Big football for little Europeans

Football for Friends is social initiative implemented by Gazprom. Source: Press Photo

Football for Friends is social initiative implemented by Gazprom. Source: Press Photo

Football For Friendship, a tournament for young teenagers from 16 European countries, took place last weekend in the Portuguese capital Lisbon with the support of the Russian oil and gas giant Gazprom. The high point of the festival was a trip to the Champions League Final.

Last weekend, the Estoril Congress Center in the suburbs of Lisbon became a representative of sporting multiculturalism. From May 23 to 25, Russian oil behemoth Gazprom gathered 16 youth teams from different European countries in the capital of Portugal for the Football for Friendship tournament.

"The goal of our project is to instill in the young generation a passion for sports, as well as important human values: respect for other cultures and nationalities, equality, and interest in a healthy lifestyle," said Vyacheslav Krupenkov, Senior Managing Director of Gazprom Germania GmbH.

The tournament was being held for the second time. Last year, Gazprom was able to assemble eight teams in London. This year, in Lisbon, they were able to double the number, and Gazprom feels that this is not the end. Krupenkov has promised to double the number of participants again at the next event, which is to be held in Berlin.

The Lisbon tournament, however, already boasts big names. Youth teams of 12- to 14-year-olds came to the banks of the river Tezhu (Tagus) from many of Europe’s leading clubs: FC Chelsea, FC Schalke 04, S.S. Lazio, Galatasaray Istanbul, Red Star Belgrade, and others.

The Russian team, on the other hand, was a national team consisting of football players from 11 of the Russian cities that will host matches in the 2018 World Cup.

No losers out here

The youth event coincided with the Champions League Final, and the opportunity to see the biggest club game in European football was almost a bigger attraction for the young players than the tournament itself. "We’ve come here to visit the Champions League final, we’re just having fun and enjoying the games," said the goalkeeper of the Serbian team, Milos Gordic.

Its own championship, which was held in two small playgrounds for street football, turned out to be quite a whirlwind; the winner was determined by the end of the second hour. In the final, the Portuguese team, which consisted of players from Benfica, outplayed the powerful Serbs from Red Star Belgrade.

Alexander Tarkhanov, Russian football Coach: Tournaments like football for Friends are very important. The more that is done for children, the better. I think that Gazprom is on the right path. Franz Beckenbauer highly praised the organizers, which means a lot.

The Russian team came in third place, leaving the Turks out of the running in the third place play-off.

Those who did not succeed in advancing through the tournament stages gladly shared their impressions with the journalists. "It's a great competition, here you can just play the game, and if you lose, you don't have to go away," said Philipp Julie from Germany.

"It's a lot of fun to spend time here with friends, all the people around are very friendly," said Zhenya Arkhipov from FC Arsenal Kiev.

Girls vs. boys

The Dutch team surprised many, having presented a mixed team of boys and girls. The "Oranges" lost in the quarter finals to the physically stronger Russian team.

"It's hard to play against boys at this age, that's what makes the difference between the teams and maybe why we lost," said Emma van der Worst of the the Dutch team, speaking after the game.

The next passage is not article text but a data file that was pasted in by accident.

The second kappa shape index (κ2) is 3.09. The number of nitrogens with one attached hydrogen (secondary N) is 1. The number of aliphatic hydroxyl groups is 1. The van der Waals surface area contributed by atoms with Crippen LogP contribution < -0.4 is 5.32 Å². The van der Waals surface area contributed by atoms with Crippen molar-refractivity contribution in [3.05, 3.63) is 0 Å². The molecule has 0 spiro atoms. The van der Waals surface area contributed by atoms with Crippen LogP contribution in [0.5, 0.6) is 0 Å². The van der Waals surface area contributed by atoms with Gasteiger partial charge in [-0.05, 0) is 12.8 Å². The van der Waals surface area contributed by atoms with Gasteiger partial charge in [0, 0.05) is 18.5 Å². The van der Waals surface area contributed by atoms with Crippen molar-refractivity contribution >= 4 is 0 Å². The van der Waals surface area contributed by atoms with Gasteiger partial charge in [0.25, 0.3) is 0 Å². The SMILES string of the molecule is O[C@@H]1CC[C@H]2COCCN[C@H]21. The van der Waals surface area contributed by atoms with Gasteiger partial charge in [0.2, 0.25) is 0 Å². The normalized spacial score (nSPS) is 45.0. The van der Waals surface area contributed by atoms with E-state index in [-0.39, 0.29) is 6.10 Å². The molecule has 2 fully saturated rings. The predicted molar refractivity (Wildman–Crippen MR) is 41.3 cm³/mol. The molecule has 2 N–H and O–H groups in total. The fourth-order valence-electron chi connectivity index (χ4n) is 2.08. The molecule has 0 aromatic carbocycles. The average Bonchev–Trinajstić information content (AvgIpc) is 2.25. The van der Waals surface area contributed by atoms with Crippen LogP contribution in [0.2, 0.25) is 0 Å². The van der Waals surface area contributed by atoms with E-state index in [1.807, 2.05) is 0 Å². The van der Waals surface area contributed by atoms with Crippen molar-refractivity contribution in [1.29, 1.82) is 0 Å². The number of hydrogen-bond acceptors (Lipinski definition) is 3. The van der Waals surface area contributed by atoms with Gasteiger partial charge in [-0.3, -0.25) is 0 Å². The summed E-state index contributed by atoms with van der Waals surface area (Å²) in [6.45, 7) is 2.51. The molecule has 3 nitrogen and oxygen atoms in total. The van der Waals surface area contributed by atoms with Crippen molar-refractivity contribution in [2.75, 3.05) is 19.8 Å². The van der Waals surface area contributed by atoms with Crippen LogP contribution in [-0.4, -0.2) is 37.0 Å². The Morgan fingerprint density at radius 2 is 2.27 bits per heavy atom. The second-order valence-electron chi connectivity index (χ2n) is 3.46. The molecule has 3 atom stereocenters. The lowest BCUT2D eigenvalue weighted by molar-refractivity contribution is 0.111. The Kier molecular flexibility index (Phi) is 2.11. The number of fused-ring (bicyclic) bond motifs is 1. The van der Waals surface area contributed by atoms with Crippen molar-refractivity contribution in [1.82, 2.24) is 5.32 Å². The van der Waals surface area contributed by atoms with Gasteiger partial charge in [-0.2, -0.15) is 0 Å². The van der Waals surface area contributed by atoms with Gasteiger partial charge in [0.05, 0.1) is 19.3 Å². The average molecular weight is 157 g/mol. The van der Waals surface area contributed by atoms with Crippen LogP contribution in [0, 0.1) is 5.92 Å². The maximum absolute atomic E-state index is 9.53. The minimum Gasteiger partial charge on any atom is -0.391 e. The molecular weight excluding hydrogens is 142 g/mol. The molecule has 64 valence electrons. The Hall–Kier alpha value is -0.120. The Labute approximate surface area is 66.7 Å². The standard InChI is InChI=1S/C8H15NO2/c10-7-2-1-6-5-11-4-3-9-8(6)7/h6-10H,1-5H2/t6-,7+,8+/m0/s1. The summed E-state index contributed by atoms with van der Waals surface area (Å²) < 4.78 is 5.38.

Thomas De Groen, the coach of the Dutch team, said that next time he is going to urge other countries to bring mixed teams as well.

The language of football and life

The Football for Friendship tournament ambassador, German football legend Franz Beckenbauer, used the following quote from the recently deceased Nelson Mandela to describe the events: "Sport has the power to change the world."

As it is, while the players on the field were able to find a common language, off the pitch the teams were noticeably fragmented. Most of the kids said that they did not converse with their peers from other countries. If you doubt the unifying role of sport is unnecessary, then you need to think of how to tear down the wall of the language barrier.

"In the first half, Real just wasn't noticeable. Is this really the game of the royal club?" one of the players from the Russian team asked as he continued to discuss the ups and downs of the final match of the Champions League the next day on the plane to Moscow.

Before the match, the tournament participants voted that Real would win, and a few hours later they were able to see their prediction come true. The dramatic duel between the two clubs from Madrid in the Estadio da Luz stadium did not leave anyone indifferent.

"Goodbye, Lisbon, maybe we'll see each other again," was heard from the front of the cabin as the jet soared above the red roofs of the Portuguese metropolis on its way home.

Football for Friends is the social initiative implemented by Gazprom. Many Russian companies support sports initiatives, but most of these are one-off events. In 2009, the oil company Lukoil organized the campaign "Pover v Sebya" (Believe In Yourself), which aimed to support sports in the region.

Around 8,000 people took part in competitions throughout Russia, and Lukoil helped purchase much-needed equipment for sports clubs. In 2012, Sberbank, together with the "Podari Zhizn" (Give Life) foundation, organized "Igry Pobeditelei" (Games of Winners), a competition for children suffering from cancer. Over 350 children from 12 countries participated in the tournament.

Read more: 5 authentic sports in which the U.S. will never surpass Russia>>>

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